Snickers owner apologises after referring to Taiwan as a country

BEIJING: American candy giant Mars Wrigley has insisted it “respects China’s national sovereignty” and apologised after an advertisement for its Snickers bar referred to Taiwan as a country, sparking outrage on the mainland.

Videos and pictures showed a Snickers website promoting a limited edition Snickers bar, saying the product was only available in the “countries” of South Korea, Malaysia and Taiwan. The commercial, featuring South Korean boyband BTS, triggered an outpour of anger on Chinese microblogging platform Weibo on Friday (Aug 5).

Mars Wrigley later published an apology on its Snickers China Weibo account and said the relevant content had been amended.

“We are aware of reports on Snickers-related activities in certain regions of Asia, take this very seriously and express our deep apologies,” the company said.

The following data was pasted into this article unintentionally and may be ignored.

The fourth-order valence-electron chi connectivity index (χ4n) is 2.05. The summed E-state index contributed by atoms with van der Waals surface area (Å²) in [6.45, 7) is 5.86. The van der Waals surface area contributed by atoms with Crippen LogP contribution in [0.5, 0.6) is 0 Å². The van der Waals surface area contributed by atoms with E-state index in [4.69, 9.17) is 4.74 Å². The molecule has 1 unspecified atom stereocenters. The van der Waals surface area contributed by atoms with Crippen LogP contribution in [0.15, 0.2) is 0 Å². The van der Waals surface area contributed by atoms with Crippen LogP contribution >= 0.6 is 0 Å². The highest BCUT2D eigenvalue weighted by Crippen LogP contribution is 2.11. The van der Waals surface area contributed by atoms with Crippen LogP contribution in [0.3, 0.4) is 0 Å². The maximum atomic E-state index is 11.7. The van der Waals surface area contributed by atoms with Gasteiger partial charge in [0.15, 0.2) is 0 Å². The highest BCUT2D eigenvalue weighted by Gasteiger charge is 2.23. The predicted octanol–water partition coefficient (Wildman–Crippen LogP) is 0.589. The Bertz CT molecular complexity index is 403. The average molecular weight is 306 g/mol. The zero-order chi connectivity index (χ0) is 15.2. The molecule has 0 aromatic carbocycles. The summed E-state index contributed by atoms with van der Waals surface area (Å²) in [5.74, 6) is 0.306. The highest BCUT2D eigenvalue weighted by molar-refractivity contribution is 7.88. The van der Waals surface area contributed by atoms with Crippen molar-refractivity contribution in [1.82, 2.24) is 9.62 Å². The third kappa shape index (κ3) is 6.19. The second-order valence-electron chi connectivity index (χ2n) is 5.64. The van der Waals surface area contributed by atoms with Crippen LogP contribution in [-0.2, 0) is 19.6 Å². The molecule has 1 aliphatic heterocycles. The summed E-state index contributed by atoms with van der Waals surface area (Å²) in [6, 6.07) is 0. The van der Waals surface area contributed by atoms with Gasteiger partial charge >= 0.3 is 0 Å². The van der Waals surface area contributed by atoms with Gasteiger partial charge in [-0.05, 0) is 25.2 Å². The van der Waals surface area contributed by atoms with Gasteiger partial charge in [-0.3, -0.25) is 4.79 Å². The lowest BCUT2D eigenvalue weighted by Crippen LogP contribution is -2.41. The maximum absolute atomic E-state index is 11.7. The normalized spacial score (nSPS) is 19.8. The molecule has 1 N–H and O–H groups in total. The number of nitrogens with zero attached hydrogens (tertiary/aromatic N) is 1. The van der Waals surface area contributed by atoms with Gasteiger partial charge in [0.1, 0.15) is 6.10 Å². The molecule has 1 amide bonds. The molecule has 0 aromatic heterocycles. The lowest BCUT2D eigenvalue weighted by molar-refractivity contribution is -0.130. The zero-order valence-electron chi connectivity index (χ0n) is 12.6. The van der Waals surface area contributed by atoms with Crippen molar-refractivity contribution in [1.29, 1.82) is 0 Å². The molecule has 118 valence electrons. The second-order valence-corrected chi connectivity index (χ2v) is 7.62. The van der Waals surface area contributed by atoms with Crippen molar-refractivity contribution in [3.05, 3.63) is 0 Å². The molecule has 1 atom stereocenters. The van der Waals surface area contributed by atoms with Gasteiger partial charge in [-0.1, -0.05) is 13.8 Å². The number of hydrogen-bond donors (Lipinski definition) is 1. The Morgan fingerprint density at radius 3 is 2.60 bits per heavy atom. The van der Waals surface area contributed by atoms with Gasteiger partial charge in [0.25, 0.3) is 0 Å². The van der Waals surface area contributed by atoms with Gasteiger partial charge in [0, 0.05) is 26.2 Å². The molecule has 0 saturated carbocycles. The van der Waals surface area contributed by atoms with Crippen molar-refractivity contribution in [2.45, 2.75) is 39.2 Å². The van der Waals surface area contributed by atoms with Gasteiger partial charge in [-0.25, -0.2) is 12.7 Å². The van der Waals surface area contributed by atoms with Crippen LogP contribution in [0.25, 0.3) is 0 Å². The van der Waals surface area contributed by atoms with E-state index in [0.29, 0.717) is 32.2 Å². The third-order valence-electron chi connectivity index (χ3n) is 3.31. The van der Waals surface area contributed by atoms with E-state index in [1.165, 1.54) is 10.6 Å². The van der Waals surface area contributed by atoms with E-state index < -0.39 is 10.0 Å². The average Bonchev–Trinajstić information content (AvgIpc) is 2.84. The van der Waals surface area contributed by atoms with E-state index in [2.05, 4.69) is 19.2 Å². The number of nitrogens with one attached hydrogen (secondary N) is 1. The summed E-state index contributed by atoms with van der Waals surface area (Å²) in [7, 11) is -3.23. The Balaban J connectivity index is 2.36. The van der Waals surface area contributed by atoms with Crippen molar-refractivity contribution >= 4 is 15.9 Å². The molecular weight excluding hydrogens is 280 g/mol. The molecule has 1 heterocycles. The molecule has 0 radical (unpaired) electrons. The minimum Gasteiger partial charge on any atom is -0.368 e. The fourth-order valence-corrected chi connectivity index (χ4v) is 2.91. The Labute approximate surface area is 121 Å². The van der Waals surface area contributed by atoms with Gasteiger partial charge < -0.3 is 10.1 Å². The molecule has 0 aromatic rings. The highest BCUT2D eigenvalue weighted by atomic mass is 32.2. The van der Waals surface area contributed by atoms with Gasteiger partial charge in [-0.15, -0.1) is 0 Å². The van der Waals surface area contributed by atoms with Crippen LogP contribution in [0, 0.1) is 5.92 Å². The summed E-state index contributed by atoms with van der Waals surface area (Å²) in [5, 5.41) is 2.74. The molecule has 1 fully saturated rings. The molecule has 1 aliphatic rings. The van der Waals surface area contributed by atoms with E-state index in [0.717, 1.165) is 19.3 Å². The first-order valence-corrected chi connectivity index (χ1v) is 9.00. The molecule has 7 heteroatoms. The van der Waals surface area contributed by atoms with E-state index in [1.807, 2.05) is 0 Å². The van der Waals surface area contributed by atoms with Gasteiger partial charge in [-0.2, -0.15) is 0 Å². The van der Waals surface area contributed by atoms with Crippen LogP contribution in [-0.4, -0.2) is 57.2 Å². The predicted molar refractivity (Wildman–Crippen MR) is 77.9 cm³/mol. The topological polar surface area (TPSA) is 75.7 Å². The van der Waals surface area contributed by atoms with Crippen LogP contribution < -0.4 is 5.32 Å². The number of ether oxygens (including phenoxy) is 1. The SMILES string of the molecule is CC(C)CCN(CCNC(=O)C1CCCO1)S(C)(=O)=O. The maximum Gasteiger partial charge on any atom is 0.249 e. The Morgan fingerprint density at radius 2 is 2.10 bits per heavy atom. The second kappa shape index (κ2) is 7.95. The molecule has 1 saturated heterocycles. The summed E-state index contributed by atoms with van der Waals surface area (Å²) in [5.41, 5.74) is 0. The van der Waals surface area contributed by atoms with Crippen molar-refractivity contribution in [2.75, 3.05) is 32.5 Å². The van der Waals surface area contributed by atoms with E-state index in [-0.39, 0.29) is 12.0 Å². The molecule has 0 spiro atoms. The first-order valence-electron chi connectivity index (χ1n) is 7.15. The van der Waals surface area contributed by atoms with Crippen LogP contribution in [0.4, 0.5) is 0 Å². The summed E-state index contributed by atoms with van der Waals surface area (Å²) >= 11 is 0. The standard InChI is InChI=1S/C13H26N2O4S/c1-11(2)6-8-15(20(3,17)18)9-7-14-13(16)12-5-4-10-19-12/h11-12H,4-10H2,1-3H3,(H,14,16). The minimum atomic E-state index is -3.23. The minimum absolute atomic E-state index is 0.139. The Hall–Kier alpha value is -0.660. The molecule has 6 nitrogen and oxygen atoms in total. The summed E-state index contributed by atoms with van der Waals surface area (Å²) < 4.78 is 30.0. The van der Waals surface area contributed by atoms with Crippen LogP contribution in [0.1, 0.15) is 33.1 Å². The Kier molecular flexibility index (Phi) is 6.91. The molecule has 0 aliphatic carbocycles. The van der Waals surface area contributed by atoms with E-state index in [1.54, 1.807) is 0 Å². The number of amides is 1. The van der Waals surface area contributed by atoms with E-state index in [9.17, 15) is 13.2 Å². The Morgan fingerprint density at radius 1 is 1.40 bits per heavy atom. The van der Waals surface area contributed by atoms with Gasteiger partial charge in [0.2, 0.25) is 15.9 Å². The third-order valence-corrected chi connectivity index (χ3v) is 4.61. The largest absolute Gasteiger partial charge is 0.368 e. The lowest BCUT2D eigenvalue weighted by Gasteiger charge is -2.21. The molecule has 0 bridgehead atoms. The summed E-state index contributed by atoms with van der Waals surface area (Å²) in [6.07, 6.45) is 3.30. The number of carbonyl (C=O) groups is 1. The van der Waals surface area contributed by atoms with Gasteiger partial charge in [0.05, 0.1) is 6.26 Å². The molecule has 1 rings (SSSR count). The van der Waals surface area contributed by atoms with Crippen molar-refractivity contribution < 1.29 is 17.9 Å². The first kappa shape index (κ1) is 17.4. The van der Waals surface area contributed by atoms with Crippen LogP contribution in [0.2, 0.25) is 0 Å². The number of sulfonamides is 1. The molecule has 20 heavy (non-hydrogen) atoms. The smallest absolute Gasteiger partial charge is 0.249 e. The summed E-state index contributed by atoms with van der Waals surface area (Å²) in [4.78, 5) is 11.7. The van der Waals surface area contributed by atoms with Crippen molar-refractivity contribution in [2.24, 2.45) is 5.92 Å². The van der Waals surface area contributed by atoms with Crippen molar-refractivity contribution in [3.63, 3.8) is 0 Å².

“Mars Wrigley respects China’s national sovereignty and territorial integrity and conducts its business operations in strict compliance with local Chinese laws and regulations.”

Hours after the first statement, Snickers China shared another Weibo post adding that “there is only one China in this world, and Taiwan is an inalienable part of China’s territory”.

Beijing considers Taiwan to be part of its territory and has never renounced using force to bring the island under its control. 

The outcry over the Snickers advertisement came as sensitivities surrounding Taiwan in mainland China are at their highest in decades after US House of Representatives Speaker Nancy Pelosi visited the island on Tuesday, prompting China to announce unprecedented live-firing exercises around the island and a long list of import bans on Taiwanese products.

On Friday, China said it was ending cooperation with the United States on key issues including climate change, and has in recent days encircled the self-ruled democratic island with a series of military drills.

Mars Wrigley is far from the first international firm to issue an apology over worries of losing access to China’s massive consumer market.

In 2019, French luxury brand Dior apologised after using a map of China in a presentation that did not include Taiwan.

Hotel chain Marriott’s website in China was shut down by authorities for a week in 2018 after a customer questionnaire listed Taiwan, Tibet and Hong Kong as separate countries.